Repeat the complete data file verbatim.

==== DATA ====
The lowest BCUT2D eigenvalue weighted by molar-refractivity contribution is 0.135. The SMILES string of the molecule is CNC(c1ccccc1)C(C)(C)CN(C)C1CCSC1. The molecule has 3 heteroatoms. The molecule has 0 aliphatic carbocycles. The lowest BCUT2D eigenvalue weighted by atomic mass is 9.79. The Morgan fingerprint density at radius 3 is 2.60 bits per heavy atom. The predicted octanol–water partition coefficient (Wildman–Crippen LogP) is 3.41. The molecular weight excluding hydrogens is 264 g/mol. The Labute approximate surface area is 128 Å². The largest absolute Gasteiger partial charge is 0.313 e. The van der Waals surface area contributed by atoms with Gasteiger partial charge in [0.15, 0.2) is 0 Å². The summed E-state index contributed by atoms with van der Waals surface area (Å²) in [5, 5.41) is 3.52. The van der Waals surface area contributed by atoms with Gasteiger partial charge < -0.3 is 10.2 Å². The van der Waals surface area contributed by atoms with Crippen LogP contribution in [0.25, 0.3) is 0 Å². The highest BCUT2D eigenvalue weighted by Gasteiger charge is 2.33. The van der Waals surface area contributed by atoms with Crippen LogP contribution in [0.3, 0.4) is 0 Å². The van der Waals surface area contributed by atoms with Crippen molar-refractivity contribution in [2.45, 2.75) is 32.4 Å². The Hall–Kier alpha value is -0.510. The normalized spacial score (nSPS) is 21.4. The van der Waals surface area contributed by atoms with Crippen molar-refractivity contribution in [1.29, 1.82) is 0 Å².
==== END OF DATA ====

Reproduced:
The lowest BCUT2D eigenvalue weighted by molar-refractivity contribution is 0.135. The SMILES string of the molecule is CNC(c1ccccc1)C(C)(C)CN(C)C1CCSC1. The molecule has 3 heteroatoms. The molecule has 0 aliphatic carbocycles. The lowest BCUT2D eigenvalue weighted by atomic mass is 9.79. The Morgan fingerprint density at radius 3 is 2.60 bits per heavy atom. The predicted octanol–water partition coefficient (Wildman–Crippen LogP) is 3.41. The molecular weight excluding hydrogens is 264 g/mol. The Labute approximate surface area is 128 Å². The largest absolute Gasteiger partial charge is 0.313 e. The van der Waals surface area contributed by atoms with Gasteiger partial charge in [0.15, 0.2) is 0 Å². The summed E-state index contributed by atoms with van der Waals surface area (Å²) in [5, 5.41) is 3.52. The van der Waals surface area contributed by atoms with Gasteiger partial charge < -0.3 is 10.2 Å². The van der Waals surface area contributed by atoms with Crippen LogP contribution in [0.25, 0.3) is 0 Å². The highest BCUT2D eigenvalue weighted by Gasteiger charge is 2.33. The van der Waals surface area contributed by atoms with Crippen LogP contribution in [0.3, 0.4) is 0 Å². The van der Waals surface area contributed by atoms with Crippen molar-refractivity contribution in [2.45, 2.75) is 32.4 Å². The Hall–Kier alpha value is -0.510. The normalized spacial score (nSPS) is 21.4. The van der Waals surface area contributed by atoms with Crippen molar-refractivity contribution in [1.29, 1.82) is 0 Å².